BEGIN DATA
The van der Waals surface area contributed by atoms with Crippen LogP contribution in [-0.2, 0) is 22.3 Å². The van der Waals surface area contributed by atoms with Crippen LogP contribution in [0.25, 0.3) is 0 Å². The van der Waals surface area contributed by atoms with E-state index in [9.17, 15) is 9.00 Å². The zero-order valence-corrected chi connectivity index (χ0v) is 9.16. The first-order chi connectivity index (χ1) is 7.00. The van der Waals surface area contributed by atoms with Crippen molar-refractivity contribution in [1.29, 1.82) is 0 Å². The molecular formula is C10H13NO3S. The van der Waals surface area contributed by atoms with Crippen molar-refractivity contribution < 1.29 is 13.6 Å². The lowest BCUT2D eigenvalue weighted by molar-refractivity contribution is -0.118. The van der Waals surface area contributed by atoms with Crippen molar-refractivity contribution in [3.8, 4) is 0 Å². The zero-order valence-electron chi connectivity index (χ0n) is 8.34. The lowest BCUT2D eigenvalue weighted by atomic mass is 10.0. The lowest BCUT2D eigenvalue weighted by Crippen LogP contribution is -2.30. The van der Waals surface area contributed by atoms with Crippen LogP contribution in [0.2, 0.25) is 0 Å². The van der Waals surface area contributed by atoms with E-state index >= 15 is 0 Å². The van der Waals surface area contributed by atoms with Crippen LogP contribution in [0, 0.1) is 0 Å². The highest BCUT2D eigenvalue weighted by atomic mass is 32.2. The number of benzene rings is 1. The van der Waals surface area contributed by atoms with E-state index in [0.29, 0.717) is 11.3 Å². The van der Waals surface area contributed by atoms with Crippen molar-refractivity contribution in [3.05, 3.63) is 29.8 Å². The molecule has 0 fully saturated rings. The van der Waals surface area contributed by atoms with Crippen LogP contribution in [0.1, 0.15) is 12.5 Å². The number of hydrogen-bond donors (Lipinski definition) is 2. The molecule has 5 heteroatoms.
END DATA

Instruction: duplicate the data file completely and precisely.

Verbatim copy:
The van der Waals surface area contributed by atoms with Crippen LogP contribution in [-0.2, 0) is 22.3 Å². The van der Waals surface area contributed by atoms with Crippen LogP contribution in [0.25, 0.3) is 0 Å². The van der Waals surface area contributed by atoms with E-state index in [9.17, 15) is 9.00 Å². The zero-order valence-corrected chi connectivity index (χ0v) is 9.16. The first-order chi connectivity index (χ1) is 7.00. The van der Waals surface area contributed by atoms with Crippen molar-refractivity contribution in [1.29, 1.82) is 0 Å². The molecular formula is C10H13NO3S. The van der Waals surface area contributed by atoms with Crippen molar-refractivity contribution < 1.29 is 13.6 Å². The lowest BCUT2D eigenvalue weighted by molar-refractivity contribution is -0.118. The van der Waals surface area contributed by atoms with Crippen molar-refractivity contribution in [3.8, 4) is 0 Å². The zero-order valence-electron chi connectivity index (χ0n) is 8.34. The lowest BCUT2D eigenvalue weighted by atomic mass is 10.0. The lowest BCUT2D eigenvalue weighted by Crippen LogP contribution is -2.30. The van der Waals surface area contributed by atoms with Crippen LogP contribution in [0.2, 0.25) is 0 Å². The van der Waals surface area contributed by atoms with E-state index >= 15 is 0 Å². The van der Waals surface area contributed by atoms with Crippen LogP contribution in [0, 0.1) is 0 Å². The highest BCUT2D eigenvalue weighted by atomic mass is 32.2. The number of benzene rings is 1. The van der Waals surface area contributed by atoms with E-state index in [0.29, 0.717) is 11.3 Å². The van der Waals surface area contributed by atoms with Crippen molar-refractivity contribution in [3.05, 3.63) is 29.8 Å². The molecule has 0 fully saturated rings. The van der Waals surface area contributed by atoms with Crippen LogP contribution in [0.1, 0.15) is 12.5 Å². The number of hydrogen-bond donors (Lipinski definition) is 2. The molecule has 5 heteroatoms.